Lord of the Flies

by William Golding

The Hired Girl

Laura Amy Schlitz

Sleep deprived? Get the sleep you need and the life you want.

Sleep deprived? Get the sleep you need and the life you want.
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You’re a teenager, so you slept nine hours last night.

No?

OK, fine. You got eight and a half hours of brain-restoring shut-eye.

Not even?

Then let’s talk. Every scientific study says you need at least that much sleep, and every sleep survey says you’re getting less. Maybe a lot less. Which means you’re not as sharp as you should be. Not as healthy as you could be. All because you’re not sleeping enough.

Good news: You can fix that. Read on.

Boost your grades…with your eyes closed!

A team from Brown University surveyed 3,000 high school students to determine why some students got As and Bs, while others got Cs and Ds. Of course, you might be thinking that the high school students who got As and Bs were just plain smarter than the rest?sleeping high school girl

Yeah, you need more sleep.

The survey found that those high school students who got As and Bs got nearly half an hour more sleep than those who got Cs and Ds.

Recent research explains why: Fatigue shrinks your brain. Scientists at the University of Bristol discovered as much while studying the effect of jet lag on airline crews. Fatigue also increases a stress hormone called cortisol. Too much cortisol has been shown to reduce the ability of people to perform arithmetic, remember names and facts, and to express complex ideas by as much as 75%.

Which may be why one Cornell University psychologist characterizes the world’s sleep-deprived teenagers as “walking zombies.”

Sleep habits of highly successful people

You might be wondering about those top-performing teenagers—the ones who got that extra sleep every night. You might be wondering about their secret. Especially if you’re sleep deprived.

Here’s the “secret”: They go to bed earlier—on average, 40 minutes earlier—than their academically-struggling classmates.

Easier said than done. Most teenagers’ natural sleep cycles mean it’s hard to fall asleep before 11:00 p.m.2300 hours But many school schedules force these same teenagers to get up at 6:00 a.m. So how can you join those high-performing students who have gone to sleep long before their low-performing peers?

The five-week Zombie Cure

Here’s a gradual approach based on the latest sleep science. Just be forewarned: The Zombie Cure probably won’t get you on the sleep schedule of champions tonight. Or tomorrow night. Or even next week. It could take as many as five weeks to reprogram your brain’s sleeping habits. And then you may need another few weeks to get yourself on the sleep schedule that works for you. But you WILL get there. And no one will call you a zombie again.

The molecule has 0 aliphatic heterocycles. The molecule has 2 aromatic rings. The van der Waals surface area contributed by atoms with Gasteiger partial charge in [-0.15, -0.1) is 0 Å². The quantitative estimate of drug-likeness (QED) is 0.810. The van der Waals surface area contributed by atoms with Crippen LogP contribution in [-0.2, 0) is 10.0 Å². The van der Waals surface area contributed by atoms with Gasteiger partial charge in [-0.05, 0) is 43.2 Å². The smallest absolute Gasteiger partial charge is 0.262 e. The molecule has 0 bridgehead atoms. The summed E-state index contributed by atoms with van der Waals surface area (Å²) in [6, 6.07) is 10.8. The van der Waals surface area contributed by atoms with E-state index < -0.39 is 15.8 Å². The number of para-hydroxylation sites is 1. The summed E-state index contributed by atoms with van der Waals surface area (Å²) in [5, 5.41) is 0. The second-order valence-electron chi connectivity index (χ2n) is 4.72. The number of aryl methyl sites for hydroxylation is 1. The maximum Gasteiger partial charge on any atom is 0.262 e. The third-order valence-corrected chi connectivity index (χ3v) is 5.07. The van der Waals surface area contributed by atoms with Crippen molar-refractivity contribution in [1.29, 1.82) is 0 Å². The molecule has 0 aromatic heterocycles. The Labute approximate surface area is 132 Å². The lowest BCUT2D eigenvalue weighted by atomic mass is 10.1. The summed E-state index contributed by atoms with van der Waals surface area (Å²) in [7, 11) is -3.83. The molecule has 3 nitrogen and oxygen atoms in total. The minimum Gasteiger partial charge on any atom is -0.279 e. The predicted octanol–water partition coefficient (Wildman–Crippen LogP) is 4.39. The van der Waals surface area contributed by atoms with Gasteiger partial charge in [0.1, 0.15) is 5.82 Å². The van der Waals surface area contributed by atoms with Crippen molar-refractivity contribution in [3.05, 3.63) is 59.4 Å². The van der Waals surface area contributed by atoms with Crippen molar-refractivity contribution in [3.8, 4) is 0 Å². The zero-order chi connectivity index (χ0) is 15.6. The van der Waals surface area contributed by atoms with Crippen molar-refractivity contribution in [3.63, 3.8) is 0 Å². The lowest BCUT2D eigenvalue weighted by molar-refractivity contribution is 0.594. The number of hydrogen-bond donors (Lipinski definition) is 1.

bloodshot boob tube

Week one: sleep programming

You’re not forcing yourself onto a different sleep cycle. You’re programming your brain to understand when it’s time to sleep, and when it’s time to be awake. Here’s how the first week goes:

A calm brain is a brain ready to power down. So, thirty minutes before bedtime, you begin your pre-sleep ritual.

You have your homework done. If that’s impossible, you’ve finished with homework that requires the use of electronic devices like your computer. Save textbook-based homework for last. You stay away from your computer, X-box, TV. Period. You read a book. You take a shower or a bath. You eat a banana (bananas contain melatonin and serotonin, enzymes associated with sleepiness) or you eat some kind of protein that makes you feel full, and reduces the odds that you’ll wake up hungry.

When it’s time to sleep, you make sure you can actually sleep where you’re sleeping. You keep your room dark. You keep your room quiet. (Wear earplugs if you need to.)

In the morning, as quickly as you can, you go outside and get daylight on your face. Daylight—even on overcast days—reprograms the body’s sleep cycle, and lets your brain know it’s time to rise and shine.

You stick to this routine for a week, or until you find yourself drifting off within minutes of turning out light.

Week two

cartoon of pink haired girl sitting in bed at night counting her 256th sheep

Caffeine after six? Tsk-tsk.

You go to bed ten minutes earlier. Same bedtime routine, moved up by just ten minutes. You do this for a week.

Week three

You go to bed ten minutes earlier. Same bedtime routine, moved up by just ten minutes. You do this for a week.

Week four

You go to bed ten minutes earlier. Same bedtime routine, moved up by just ten minutes. You do this for a week.

Week five

You go to bed ten minutes earlier. Same bedtime routine, moved up by just ten minutes. Congratulations. You’ve moved your bedtime back by 40 minutes. You’re ready to join the winner’s circle.

Oh, and about that Diet Coke you like to have after dinner? No caffeine after 6:00 p.m. Don’t even think about it.

Zombie.


Got tips for snagging shut-eye? Let us know!


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